That's because the founding fathers never meant democracy to include the little people.

    Mon, 02/01/2010 - 15:11 | 213528 Anonymous
    Anonymous's picture

    michael hudson is always worth reading and i
    say that as someone who does not always see eye
    to eye with him.....thanks for the link....

    i wholly agree with him that tax and regulatory
    policy need to realign with stronger preference
    given to labor and a strong tilting away from
    preferring rentier activity....the dominance
    of the fire economy must end....

    and yes, our ruling elite are internationalist
    fascist traitors who should be burned at the
    stake....

    Mon, 02/01/2010 - 15:12 | 213530 PierreLegrand
    PierreLegrand's picture

    Yea goddammit we should TRUST the government...they are here to help.

    Its a corrupt ruling class, not government per se

    Wow...what an incredibly stupid thing to say. Exactly who do you think runs the Government? "Progressives" like you are always believing the next lie. Always waiting for that which will never ever happen, a non corruptible Government. For years and years clowns like you stand around waiting for Socialism to work and it never does...cause you always always run out of other peoples money. The sheer ridiculous naiveté of your bunch is absolutely stunning. Y'all should be kept away from reproducing and heavy machinery.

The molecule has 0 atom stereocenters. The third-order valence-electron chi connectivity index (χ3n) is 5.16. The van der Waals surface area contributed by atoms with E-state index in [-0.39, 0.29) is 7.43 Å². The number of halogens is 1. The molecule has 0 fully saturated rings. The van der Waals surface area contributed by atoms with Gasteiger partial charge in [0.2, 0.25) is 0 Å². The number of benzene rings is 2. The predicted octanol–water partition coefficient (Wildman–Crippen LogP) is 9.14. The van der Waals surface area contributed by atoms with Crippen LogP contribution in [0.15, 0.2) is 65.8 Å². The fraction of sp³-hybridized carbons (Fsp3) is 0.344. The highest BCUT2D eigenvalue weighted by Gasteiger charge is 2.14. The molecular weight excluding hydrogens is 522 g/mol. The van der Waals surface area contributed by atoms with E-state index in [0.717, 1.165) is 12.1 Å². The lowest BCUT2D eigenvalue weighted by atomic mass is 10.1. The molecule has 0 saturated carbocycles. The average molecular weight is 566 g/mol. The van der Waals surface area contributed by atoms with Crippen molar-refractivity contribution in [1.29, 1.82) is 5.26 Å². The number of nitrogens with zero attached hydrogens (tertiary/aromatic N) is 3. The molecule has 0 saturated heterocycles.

Mon, 02/01/2010 - 15:22 | 213548 Anonymous
    Anonymous's picture

    uhhhh....i think you have had your fucktard
    allocation for today....

    i am not waiting for socialism to work as it
    never has and never will....yet i also know that
    the usa government is solely and fully run by
    a plutocratic cabal of fascists who are entirely
    independent of the electorate....

    the real power in this country is owned lock
    stock and barrel by the oligarchs...as i have
    mentioned here before, read catherine austin
    fitt's real life encounter with the oligarchy when
    she was hud undersecretary....

    you are naive beyond words.....not only should
    you be kept away from reproduction but your life
    should be terminated for lack of probable iq
    to sustain intelligent life....

    Mon, 02/01/2010 - 15:39 | 213580 PierreLegrand
    PierreLegrand's picture

    Dumbass pills being given away free today?  Where did I say that the Government was NOT run by oligarchs? Where did I say that one should trust the government? I was responding to

    by Andrei Vyshinsky Who does say that IF ONLY the RIGHT people ran the government then everything would be ok. The solution is to have the Government run as little as possible...since they are so corrupt and incompetent. Who seems to have cornered the market on idiocy though you may be catching up.